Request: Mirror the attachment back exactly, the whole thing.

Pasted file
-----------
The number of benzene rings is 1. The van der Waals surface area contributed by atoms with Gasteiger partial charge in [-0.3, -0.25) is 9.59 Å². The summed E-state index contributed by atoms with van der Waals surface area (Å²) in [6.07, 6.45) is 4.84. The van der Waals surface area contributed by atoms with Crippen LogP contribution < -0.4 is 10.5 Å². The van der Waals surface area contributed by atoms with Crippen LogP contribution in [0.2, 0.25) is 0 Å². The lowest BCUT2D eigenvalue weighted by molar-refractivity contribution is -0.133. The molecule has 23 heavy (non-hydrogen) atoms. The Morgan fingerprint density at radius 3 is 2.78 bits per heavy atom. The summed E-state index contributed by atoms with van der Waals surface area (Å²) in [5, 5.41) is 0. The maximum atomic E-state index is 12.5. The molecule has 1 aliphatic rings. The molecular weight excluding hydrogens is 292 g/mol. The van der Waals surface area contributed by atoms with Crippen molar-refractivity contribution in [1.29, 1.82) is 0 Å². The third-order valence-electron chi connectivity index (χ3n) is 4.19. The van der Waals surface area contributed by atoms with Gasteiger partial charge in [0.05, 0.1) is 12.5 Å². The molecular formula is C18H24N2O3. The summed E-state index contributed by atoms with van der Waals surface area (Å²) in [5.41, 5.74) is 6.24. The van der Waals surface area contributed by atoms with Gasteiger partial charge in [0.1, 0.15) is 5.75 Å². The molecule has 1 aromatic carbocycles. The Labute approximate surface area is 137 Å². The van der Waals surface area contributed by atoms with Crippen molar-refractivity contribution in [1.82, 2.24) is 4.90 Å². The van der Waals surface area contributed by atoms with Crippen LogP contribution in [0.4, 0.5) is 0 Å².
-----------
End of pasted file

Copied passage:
The number of benzene rings is 1. The van der Waals surface area contributed by atoms with Gasteiger partial charge in [-0.3, -0.25) is 9.59 Å². The summed E-state index contributed by atoms with van der Waals surface area (Å²) in [6.07, 6.45) is 4.84. The van der Waals surface area contributed by atoms with Crippen LogP contribution < -0.4 is 10.5 Å². The van der Waals surface area contributed by atoms with Crippen LogP contribution in [0.2, 0.25) is 0 Å². The lowest BCUT2D eigenvalue weighted by molar-refractivity contribution is -0.133. The molecule has 23 heavy (non-hydrogen) atoms. The Morgan fingerprint density at radius 3 is 2.78 bits per heavy atom. The summed E-state index contributed by atoms with van der Waals surface area (Å²) in [5, 5.41) is 0. The maximum atomic E-state index is 12.5. The molecule has 1 aliphatic rings. The molecular weight excluding hydrogens is 292 g/mol. The van der Waals surface area contributed by atoms with Crippen molar-refractivity contribution in [1.29, 1.82) is 0 Å². The third-order valence-electron chi connectivity index (χ3n) is 4.19. The van der Waals surface area contributed by atoms with Gasteiger partial charge in [0.05, 0.1) is 12.5 Å². The molecular formula is C18H24N2O3. The summed E-state index contributed by atoms with van der Waals surface area (Å²) in [5.41, 5.74) is 6.24. The van der Waals surface area contributed by atoms with Gasteiger partial charge in [0.1, 0.15) is 5.75 Å². The molecule has 1 aromatic carbocycles. The Labute approximate surface area is 137 Å². The van der Waals surface area contributed by atoms with Crippen molar-refractivity contribution in [1.82, 2.24) is 4.90 Å². The van der Waals surface area contributed by atoms with Crippen LogP contribution in [0.4, 0.5) is 0 Å².